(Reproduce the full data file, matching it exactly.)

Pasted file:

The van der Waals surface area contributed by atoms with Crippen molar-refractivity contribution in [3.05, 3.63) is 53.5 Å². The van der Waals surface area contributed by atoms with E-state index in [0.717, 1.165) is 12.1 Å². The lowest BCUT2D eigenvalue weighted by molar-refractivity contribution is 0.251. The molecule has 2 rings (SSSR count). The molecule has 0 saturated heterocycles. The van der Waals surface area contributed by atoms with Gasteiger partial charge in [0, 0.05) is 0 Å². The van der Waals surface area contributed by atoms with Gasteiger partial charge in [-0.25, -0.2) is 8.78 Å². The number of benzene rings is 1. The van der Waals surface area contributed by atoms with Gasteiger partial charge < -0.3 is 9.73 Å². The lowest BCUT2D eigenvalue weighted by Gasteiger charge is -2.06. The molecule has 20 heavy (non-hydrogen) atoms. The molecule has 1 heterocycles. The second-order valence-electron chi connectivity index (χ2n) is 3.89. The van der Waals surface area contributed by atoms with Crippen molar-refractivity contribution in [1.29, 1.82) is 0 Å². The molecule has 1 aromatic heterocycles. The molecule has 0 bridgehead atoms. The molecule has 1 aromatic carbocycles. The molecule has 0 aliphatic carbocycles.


The van der Waals surface area contributed by atoms with Crippen molar-refractivity contribution in [3.05, 3.63) is 53.5 Å². The van der Waals surface area contributed by atoms with E-state index in [0.717, 1.165) is 12.1 Å². The lowest BCUT2D eigenvalue weighted by molar-refractivity contribution is 0.251. The molecule has 2 rings (SSSR count). The molecule has 0 saturated heterocycles. The van der Waals surface area contributed by atoms with Gasteiger partial charge in [0, 0.05) is 0 Å². The van der Waals surface area contributed by atoms with Gasteiger partial charge in [-0.25, -0.2) is 8.78 Å². The number of benzene rings is 1. The van der Waals surface area contributed by atoms with Gasteiger partial charge < -0.3 is 9.73 Å². The lowest BCUT2D eigenvalue weighted by Gasteiger charge is -2.06. The molecule has 20 heavy (non-hydrogen) atoms. The molecule has 1 heterocycles. The second-order valence-electron chi connectivity index (χ2n) is 3.89. The van der Waals surface area contributed by atoms with Crippen molar-refractivity contribution in [1.29, 1.82) is 0 Å². The molecule has 1 aromatic heterocycles. The molecule has 0 bridgehead atoms. The molecule has 1 aromatic carbocycles. The molecule has 0 aliphatic carbocycles.